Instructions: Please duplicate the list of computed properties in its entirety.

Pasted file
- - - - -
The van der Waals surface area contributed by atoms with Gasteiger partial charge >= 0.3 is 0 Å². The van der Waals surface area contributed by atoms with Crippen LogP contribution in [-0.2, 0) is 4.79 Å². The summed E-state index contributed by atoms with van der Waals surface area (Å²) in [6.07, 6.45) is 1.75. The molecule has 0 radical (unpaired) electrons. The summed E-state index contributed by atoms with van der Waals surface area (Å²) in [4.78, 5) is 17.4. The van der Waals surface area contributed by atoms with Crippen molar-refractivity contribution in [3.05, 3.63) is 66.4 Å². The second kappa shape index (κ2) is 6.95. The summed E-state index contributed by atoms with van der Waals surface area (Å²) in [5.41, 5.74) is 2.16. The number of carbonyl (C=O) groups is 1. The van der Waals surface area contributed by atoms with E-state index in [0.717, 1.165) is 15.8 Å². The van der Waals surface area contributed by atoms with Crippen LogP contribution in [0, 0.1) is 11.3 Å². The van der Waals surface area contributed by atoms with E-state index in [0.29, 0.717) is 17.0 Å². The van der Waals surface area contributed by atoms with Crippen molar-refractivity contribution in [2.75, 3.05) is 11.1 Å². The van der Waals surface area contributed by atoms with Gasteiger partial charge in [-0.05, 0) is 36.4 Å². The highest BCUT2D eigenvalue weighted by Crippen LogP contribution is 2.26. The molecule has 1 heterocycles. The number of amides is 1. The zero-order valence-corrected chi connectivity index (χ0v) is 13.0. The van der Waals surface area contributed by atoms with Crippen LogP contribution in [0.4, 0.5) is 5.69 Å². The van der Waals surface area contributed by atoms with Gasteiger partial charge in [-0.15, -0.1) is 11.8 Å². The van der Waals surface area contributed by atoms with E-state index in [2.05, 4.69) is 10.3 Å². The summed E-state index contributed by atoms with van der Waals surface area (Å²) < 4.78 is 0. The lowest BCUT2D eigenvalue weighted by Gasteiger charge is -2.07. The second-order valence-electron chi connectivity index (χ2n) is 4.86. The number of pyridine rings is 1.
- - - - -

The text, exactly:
The van der Waals surface area contributed by atoms with Gasteiger partial charge >= 0.3 is 0 Å². The van der Waals surface area contributed by atoms with Crippen LogP contribution in [-0.2, 0) is 4.79 Å². The summed E-state index contributed by atoms with van der Waals surface area (Å²) in [6.07, 6.45) is 1.75. The molecule has 0 radical (unpaired) electrons. The summed E-state index contributed by atoms with van der Waals surface area (Å²) in [4.78, 5) is 17.4. The van der Waals surface area contributed by atoms with Crippen molar-refractivity contribution in [3.05, 3.63) is 66.4 Å². The second kappa shape index (κ2) is 6.95. The summed E-state index contributed by atoms with van der Waals surface area (Å²) in [5.41, 5.74) is 2.16. The number of carbonyl (C=O) groups is 1. The van der Waals surface area contributed by atoms with E-state index in [0.717, 1.165) is 15.8 Å². The van der Waals surface area contributed by atoms with Crippen LogP contribution in [0, 0.1) is 11.3 Å². The van der Waals surface area contributed by atoms with E-state index in [0.29, 0.717) is 17.0 Å². The van der Waals surface area contributed by atoms with Crippen molar-refractivity contribution in [2.75, 3.05) is 11.1 Å². The van der Waals surface area contributed by atoms with Gasteiger partial charge in [-0.05, 0) is 36.4 Å². The highest BCUT2D eigenvalue weighted by Crippen LogP contribution is 2.26. The molecule has 1 heterocycles. The number of amides is 1. The zero-order valence-corrected chi connectivity index (χ0v) is 13.0. The van der Waals surface area contributed by atoms with Crippen LogP contribution in [0.4, 0.5) is 5.69 Å². The van der Waals surface area contributed by atoms with Gasteiger partial charge in [-0.15, -0.1) is 11.8 Å². The van der Waals surface area contributed by atoms with E-state index in [2.05, 4.69) is 10.3 Å². The summed E-state index contributed by atoms with van der Waals surface area (Å²) < 4.78 is 0. The lowest BCUT2D eigenvalue weighted by Gasteiger charge is -2.07. The second-order valence-electron chi connectivity index (χ2n) is 4.86. The number of pyridine rings is 1.